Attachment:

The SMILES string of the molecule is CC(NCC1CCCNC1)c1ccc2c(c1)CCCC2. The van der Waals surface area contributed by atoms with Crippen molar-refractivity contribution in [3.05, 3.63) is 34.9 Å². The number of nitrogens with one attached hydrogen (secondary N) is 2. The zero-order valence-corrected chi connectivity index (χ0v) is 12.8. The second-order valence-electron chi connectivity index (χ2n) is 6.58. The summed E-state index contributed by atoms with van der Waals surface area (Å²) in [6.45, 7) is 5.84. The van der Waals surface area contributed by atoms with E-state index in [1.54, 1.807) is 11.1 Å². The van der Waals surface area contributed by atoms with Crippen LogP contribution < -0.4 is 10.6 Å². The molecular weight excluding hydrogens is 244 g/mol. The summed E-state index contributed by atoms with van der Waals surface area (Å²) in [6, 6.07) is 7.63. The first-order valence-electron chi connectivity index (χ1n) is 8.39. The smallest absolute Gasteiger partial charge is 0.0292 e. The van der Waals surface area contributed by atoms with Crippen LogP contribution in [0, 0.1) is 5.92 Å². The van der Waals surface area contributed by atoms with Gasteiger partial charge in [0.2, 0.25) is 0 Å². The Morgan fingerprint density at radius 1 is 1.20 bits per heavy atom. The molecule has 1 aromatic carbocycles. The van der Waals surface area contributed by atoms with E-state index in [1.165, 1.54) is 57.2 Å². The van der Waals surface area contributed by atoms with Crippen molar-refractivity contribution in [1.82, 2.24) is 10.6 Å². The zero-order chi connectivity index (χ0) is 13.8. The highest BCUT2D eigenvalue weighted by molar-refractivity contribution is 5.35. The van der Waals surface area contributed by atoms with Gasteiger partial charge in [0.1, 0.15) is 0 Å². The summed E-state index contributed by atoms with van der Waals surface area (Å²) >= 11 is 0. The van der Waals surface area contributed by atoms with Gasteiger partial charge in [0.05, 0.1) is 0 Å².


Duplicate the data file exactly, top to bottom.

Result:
The SMILES string of the molecule is CC(NCC1CCCNC1)c1ccc2c(c1)CCCC2. The van der Waals surface area contributed by atoms with Crippen molar-refractivity contribution in [3.05, 3.63) is 34.9 Å². The number of nitrogens with one attached hydrogen (secondary N) is 2. The zero-order valence-corrected chi connectivity index (χ0v) is 12.8. The second-order valence-electron chi connectivity index (χ2n) is 6.58. The summed E-state index contributed by atoms with van der Waals surface area (Å²) in [6.45, 7) is 5.84. The van der Waals surface area contributed by atoms with E-state index in [1.54, 1.807) is 11.1 Å². The van der Waals surface area contributed by atoms with Crippen LogP contribution < -0.4 is 10.6 Å². The molecular weight excluding hydrogens is 244 g/mol. The summed E-state index contributed by atoms with van der Waals surface area (Å²) in [6, 6.07) is 7.63. The first-order valence-electron chi connectivity index (χ1n) is 8.39. The smallest absolute Gasteiger partial charge is 0.0292 e. The van der Waals surface area contributed by atoms with Crippen LogP contribution in [0, 0.1) is 5.92 Å². The van der Waals surface area contributed by atoms with Gasteiger partial charge in [0.2, 0.25) is 0 Å². The Morgan fingerprint density at radius 1 is 1.20 bits per heavy atom. The molecule has 1 aromatic carbocycles. The van der Waals surface area contributed by atoms with E-state index in [1.165, 1.54) is 57.2 Å². The van der Waals surface area contributed by atoms with Crippen molar-refractivity contribution in [1.82, 2.24) is 10.6 Å². The zero-order chi connectivity index (χ0) is 13.8. The highest BCUT2D eigenvalue weighted by molar-refractivity contribution is 5.35. The van der Waals surface area contributed by atoms with Gasteiger partial charge in [0.1, 0.15) is 0 Å². The summed E-state index contributed by atoms with van der Waals surface area (Å²) >= 11 is 0. The van der Waals surface area contributed by atoms with Gasteiger partial charge in [0.05, 0.1) is 0 Å².